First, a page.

Feb
9
Mon
Jungian Reading Seminar: Two Essays on Analytical Psychology, CW vol 7. @ Temenos Institute, Westport, CT
Feb 9 @ 11:30 am – 1:00 pm

For the Winter session, the Jungian Reading Group will continue reading Two Essays on Analytical Psychology,

CW vol 7. 

 

Joseph P. Wagenseller, D. Min., N.C. PsyA., L.P.C., L.P. is a Jungian Analyst in private practice in Westport, CT, having practiced for 37 years in Manhattan. He is the Founder and Executive Director of the Temenos Institute, now celebrating its 38th year in Westport and is the past President of the C.G. Jung Institute of New York. Currently he is the Chair of the Board of Trustees of the American Board for the Accreditation of Psychoanalysis. Additionally, Dr. Wagenseller is an Associate Professor in the Graduate Department of Clinical Psychology, Teachers College, Columbia University. He is the author of “The Archetype of Vocation,” in Protestantism and Jungian Analysis, “Spiritual Renewal at the Midlife from a Jungian Perspective”, Journal of Religion and Health (Vol. 37, No 3) and “Individuation, Jung’s Psychological Equivalent of a Spiritual Journey” in the Oxford Handbook of Psychology and Spirituality, ed. Lisa Miller, Ph.D., Oxford University Press, Inc., 2012.

Feb
14
Sat
A Study of C. G. Jung’s AION: Researches Into The Phenomenology Of The Self – Winter Seminar
Feb 14 @ 9:30 am – 12:00 pm

“Only with Christ did a devil enter the world as the real counter part of God, and in early Jewish-Christian circles Satan…was regarded as Christ’s elder brother.” Aion, para. 113.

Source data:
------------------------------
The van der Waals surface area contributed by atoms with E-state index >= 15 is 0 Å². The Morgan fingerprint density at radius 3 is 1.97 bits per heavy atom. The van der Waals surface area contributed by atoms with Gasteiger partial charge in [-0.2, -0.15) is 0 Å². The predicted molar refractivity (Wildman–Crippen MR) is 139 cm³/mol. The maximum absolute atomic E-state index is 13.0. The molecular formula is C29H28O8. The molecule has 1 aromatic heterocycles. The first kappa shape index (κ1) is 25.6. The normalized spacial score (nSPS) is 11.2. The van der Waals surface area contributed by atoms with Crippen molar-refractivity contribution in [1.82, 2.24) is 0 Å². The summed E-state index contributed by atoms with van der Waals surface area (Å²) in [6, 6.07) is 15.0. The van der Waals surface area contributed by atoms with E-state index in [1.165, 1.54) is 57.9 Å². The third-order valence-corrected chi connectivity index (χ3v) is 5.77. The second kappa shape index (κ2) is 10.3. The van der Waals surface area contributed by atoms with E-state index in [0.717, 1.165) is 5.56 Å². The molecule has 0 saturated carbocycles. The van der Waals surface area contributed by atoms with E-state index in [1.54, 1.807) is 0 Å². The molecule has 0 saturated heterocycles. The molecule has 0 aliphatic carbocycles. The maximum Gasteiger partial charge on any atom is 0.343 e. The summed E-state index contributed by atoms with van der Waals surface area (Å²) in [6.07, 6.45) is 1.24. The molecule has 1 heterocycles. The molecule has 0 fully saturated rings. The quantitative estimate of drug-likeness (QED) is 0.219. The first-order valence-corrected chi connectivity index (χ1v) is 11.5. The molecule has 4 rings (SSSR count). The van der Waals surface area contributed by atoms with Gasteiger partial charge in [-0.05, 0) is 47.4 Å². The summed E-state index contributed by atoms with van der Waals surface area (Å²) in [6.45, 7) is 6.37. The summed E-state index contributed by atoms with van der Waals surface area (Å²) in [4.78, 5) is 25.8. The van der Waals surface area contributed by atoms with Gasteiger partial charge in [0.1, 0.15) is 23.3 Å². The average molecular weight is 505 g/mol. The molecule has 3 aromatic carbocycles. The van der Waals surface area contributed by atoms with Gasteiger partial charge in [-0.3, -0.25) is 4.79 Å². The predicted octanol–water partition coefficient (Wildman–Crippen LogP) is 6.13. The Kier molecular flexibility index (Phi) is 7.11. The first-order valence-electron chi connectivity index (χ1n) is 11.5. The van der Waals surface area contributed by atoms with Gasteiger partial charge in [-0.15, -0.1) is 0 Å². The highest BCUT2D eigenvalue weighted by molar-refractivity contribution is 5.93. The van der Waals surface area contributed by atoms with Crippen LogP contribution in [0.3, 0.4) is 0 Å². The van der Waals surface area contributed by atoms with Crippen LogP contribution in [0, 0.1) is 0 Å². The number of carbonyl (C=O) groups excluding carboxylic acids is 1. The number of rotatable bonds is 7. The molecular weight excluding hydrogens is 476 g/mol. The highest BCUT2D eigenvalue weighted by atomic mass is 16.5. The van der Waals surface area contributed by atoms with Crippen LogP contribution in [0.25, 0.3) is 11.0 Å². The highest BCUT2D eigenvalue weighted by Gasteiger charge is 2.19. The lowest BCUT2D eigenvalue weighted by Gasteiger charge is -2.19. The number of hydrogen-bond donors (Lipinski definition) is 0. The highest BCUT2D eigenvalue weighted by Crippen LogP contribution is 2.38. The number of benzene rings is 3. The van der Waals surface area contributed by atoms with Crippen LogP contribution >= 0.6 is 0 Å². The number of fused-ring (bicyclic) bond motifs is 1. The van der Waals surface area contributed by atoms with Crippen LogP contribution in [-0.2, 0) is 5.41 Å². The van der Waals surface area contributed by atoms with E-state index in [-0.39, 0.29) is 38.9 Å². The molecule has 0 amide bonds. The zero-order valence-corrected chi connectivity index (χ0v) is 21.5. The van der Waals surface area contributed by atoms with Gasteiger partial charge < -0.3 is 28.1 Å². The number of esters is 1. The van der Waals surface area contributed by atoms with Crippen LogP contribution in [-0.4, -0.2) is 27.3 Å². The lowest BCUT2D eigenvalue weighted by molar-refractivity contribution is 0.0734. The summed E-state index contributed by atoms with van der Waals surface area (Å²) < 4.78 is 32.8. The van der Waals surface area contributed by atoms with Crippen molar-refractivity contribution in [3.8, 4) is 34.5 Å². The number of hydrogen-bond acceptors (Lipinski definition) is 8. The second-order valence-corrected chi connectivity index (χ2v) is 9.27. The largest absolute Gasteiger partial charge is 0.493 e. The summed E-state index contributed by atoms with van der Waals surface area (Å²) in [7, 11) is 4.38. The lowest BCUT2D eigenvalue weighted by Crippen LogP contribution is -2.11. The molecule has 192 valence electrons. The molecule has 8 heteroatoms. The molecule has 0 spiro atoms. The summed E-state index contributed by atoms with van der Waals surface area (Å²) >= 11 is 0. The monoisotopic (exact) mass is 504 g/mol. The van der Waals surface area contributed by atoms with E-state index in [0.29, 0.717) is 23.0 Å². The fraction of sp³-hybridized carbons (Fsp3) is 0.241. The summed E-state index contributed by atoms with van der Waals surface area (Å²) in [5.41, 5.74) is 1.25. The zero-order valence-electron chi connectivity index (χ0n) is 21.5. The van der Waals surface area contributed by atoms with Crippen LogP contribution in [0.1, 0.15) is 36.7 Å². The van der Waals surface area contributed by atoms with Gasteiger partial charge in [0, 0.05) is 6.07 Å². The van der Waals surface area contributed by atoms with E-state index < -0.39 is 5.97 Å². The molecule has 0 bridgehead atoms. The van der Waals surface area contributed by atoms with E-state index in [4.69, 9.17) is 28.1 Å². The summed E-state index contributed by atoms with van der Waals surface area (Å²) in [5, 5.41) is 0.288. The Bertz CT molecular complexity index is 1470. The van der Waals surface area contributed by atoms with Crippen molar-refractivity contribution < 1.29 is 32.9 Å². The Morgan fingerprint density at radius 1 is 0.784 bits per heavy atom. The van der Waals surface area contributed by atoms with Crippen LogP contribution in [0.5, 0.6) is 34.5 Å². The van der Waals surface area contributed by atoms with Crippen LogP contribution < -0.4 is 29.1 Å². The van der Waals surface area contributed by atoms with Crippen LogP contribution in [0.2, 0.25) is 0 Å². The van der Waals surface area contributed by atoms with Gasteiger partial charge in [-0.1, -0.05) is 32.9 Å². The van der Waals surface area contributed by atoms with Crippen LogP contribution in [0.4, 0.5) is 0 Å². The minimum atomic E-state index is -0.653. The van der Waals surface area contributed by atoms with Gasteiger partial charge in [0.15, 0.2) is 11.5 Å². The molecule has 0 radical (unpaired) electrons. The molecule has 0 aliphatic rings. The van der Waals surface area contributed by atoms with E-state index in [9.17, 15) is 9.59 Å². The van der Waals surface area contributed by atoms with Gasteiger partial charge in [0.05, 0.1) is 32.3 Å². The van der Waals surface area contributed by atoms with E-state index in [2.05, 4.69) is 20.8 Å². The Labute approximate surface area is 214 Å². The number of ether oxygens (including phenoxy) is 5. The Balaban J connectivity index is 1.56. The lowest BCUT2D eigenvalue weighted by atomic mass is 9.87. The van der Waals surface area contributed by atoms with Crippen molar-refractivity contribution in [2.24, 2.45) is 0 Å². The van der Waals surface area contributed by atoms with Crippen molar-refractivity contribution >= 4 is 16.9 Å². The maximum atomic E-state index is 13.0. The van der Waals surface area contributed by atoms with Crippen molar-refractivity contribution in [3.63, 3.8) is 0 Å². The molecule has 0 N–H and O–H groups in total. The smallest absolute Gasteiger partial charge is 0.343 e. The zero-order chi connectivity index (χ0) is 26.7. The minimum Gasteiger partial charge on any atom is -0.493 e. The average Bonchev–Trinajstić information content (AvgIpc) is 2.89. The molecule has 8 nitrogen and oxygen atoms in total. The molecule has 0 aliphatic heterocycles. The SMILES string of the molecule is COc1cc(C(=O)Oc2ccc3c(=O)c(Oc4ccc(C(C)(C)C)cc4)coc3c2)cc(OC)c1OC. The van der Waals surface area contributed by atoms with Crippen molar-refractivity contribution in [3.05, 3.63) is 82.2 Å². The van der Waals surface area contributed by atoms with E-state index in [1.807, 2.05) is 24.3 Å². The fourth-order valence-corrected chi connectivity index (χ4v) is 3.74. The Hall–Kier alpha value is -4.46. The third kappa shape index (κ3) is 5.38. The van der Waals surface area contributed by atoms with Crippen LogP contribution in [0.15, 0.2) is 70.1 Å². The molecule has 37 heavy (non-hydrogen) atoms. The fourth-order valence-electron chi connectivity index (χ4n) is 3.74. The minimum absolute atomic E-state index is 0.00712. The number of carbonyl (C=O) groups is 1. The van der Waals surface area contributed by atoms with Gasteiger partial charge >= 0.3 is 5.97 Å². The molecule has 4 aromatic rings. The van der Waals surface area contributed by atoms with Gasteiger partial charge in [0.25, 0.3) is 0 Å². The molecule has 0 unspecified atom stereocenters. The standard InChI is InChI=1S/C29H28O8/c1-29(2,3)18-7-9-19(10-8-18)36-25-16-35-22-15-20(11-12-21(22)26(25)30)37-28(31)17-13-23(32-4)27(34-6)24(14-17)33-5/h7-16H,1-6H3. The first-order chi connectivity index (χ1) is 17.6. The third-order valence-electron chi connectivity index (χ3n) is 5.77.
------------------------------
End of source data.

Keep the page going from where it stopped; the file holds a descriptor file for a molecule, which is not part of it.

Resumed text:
Scripture (Paul’s letters, 1John, Revelation) warned that there would be no resurrection until after the reign of this evil elder brother. If that apocalyptic imagery is translated into psychological language, it becomes the individual’s task of finding the meaning hidden in everything one has previously not valued – which indeed the evil brother represents. The great challenge of an “end of time” is to survive this adjustment. Jung takes up this difficulty in AION. Very carefully he describes the metaphysical ideas that made the birth of a God-man possible, and how the appearance of the Antichrist – anticipated very shortly after Christ’s death – became consistent with the aeon’s movement into the second fish in the symbol of Pisces. Jung explains how this development was anticipated within Gnostic circles before, during, and after Christ’s life, as well as in the ideas and visions of certain Christians. We are now ending the era of the second fish of Pisces, a time that has brought us face to face with a moral conflict suggested by the opposites of good and evil, of light and dark, in ways that were never thought possible. The final chapter in AION is titled, “The Structure And Dynamics Of The Self.” This is Jung’s vision in schematic form of the self, and we could also say of the creation, as spirit, psyche, animal, and matter. It is in its totality beyond assimilation by human consciousness, but the “end of time” is forcing each of us to take another step in that direction. Required texts: Jung’s AION and Edward Edinger’s The AION Lectures.